Conference committee OKs UTMB funding bill
From staff reports — Galveston County Daily News, May 22, 2009
A conference committee of the Texas House and Senate this week unanimously approved a bill key to a plan to rebuild University of Texas Medical Branch hospitals on the island.
Among other things, Senate Bill 1 increases general revenue funding for the medical branch by $97 million, officials said.
The legislation now goes back to each chamber of the Legislature for formal approval.
If SB 1, which is the state budget, receives final approval and with insurance proceeds, the medical branch will have about $1.3 billion to rebuild, to restore its trauma center and to continue providing unsponsored care for the poor and uninsured.
The committee also approved:
• $150 million for the medical branch as a state match for $450 million from the Federal Emergency Management Agency for hurricane repairs and to harden the campus against future storms;
• $150 million toward construction of a new hospital tower on the island with matching funds from the Sealy & Smith Foundation;
• $50 million toward the business losses caused by Hurricane Ike; and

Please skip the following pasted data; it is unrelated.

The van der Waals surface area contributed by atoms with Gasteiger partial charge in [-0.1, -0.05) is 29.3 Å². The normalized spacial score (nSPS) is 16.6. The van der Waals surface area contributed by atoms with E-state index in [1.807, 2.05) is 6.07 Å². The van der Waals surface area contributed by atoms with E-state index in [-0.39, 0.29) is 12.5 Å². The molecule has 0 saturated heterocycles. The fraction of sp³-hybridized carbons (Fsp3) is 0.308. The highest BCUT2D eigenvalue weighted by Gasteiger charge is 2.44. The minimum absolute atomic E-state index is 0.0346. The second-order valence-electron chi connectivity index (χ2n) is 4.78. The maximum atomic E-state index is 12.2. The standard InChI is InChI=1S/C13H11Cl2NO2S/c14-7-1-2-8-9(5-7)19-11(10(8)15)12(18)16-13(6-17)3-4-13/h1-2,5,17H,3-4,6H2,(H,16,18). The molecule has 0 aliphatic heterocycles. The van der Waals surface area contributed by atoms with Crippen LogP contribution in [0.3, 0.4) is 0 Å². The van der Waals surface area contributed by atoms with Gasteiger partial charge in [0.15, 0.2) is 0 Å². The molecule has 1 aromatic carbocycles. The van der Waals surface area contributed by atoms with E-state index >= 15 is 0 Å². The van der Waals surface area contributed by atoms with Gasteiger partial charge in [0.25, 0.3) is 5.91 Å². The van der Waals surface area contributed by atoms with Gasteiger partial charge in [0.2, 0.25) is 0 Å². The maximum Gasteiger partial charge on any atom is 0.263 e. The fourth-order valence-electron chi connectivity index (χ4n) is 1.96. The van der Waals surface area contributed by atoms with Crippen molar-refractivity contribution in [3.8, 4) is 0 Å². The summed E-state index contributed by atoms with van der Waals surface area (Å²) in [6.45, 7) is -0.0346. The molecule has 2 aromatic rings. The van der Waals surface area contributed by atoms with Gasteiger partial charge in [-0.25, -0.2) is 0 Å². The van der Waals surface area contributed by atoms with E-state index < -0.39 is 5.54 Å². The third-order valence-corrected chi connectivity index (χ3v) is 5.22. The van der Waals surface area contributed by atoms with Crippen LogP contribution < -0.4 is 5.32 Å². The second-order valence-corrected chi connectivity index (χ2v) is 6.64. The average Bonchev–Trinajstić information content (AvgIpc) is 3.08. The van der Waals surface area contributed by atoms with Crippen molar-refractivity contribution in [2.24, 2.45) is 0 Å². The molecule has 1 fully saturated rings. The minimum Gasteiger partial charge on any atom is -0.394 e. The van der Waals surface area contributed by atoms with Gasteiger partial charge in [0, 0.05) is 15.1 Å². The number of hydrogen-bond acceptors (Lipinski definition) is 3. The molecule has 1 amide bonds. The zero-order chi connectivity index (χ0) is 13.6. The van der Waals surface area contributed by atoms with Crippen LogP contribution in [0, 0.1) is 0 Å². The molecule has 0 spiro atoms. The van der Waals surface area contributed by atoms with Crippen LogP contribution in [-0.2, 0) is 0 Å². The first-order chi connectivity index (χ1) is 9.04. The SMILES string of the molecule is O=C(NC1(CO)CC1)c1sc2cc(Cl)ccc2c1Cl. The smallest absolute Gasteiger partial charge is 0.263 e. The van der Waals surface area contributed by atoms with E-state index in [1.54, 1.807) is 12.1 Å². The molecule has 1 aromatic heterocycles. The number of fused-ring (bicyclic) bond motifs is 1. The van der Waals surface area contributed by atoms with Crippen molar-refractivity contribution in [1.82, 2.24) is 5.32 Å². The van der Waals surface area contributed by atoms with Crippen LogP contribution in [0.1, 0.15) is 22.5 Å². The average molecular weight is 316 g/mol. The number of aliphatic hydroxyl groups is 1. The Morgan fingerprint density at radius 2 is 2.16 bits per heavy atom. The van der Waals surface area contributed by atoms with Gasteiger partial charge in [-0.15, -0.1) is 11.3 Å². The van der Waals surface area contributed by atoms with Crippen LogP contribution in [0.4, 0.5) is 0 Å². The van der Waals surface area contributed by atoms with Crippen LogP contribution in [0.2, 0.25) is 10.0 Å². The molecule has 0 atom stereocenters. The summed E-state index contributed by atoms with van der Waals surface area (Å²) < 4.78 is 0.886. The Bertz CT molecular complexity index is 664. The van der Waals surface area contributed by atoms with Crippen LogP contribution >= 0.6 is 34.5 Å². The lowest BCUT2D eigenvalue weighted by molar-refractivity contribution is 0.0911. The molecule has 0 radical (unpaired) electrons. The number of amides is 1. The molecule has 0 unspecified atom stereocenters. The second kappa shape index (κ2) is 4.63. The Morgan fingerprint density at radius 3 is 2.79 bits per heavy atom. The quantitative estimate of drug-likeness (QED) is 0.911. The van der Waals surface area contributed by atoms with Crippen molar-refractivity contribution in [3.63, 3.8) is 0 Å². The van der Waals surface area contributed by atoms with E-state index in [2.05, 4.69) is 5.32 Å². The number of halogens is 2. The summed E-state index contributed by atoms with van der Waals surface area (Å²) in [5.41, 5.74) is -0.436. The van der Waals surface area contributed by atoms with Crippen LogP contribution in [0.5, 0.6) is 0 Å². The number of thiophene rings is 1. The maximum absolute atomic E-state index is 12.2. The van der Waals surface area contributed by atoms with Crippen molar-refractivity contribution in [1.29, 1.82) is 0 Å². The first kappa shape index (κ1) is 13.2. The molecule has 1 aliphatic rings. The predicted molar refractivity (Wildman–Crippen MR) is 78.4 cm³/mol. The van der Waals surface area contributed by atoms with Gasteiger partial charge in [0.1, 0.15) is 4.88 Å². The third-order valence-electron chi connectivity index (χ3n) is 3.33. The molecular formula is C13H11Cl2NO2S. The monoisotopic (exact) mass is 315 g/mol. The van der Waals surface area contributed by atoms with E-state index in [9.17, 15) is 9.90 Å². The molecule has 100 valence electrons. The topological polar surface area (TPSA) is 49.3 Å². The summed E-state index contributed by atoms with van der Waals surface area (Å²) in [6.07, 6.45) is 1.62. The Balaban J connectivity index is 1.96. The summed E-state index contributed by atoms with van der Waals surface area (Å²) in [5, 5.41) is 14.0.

• $12 million in so-called formula funding, which is allocated to teaching hospitals for providing specialized care. John Sealy Hospital had been the only academic hospital in Texas that did not get formula funding based on a specialty.
The money approved this week and earlier in the session was essential to a plan proposed by state Rep. Craig Eiland, a Democrat representing part of Galveston County, to restore the bulk of medical branch hospital operations on the island.
His plan was offered as an alternative to a consultant's recommendation to move those operations inland after Hurricane Ike caused more than $700 million in damage and unbudgeted expenses and cost more than 2,000 people their jobs at the island campus.
Medical branch officials said Thursday they also anticipated another $41 million in supplemental appropriations for program losses during the 2008-09 fiscal year and $93 million in increased funding in two years for the correctional health care program, under which state prison inmates receive medical care.
In addition, Gulf Coast Regional Psychiatric Hospital gained almost $1.4 million a year for 10 additional mental health beds in its 20-bed facility and $325,056 a year to cover Medicaid rate increases.
"I think that the conference committee approved this funding for two of our community health care systems reiterates the Legislature's commitment to the rebuilding of Galveston," Eiland said.
State Rep. Larry Taylor, a Republican representing part of Galveston County, said: "UTMB has been facing operational funding shortfalls for many, many years. I am very pleased that the Legislature is finally responding to our efforts and is now stepping up to more adequately fund the operations of UTMB."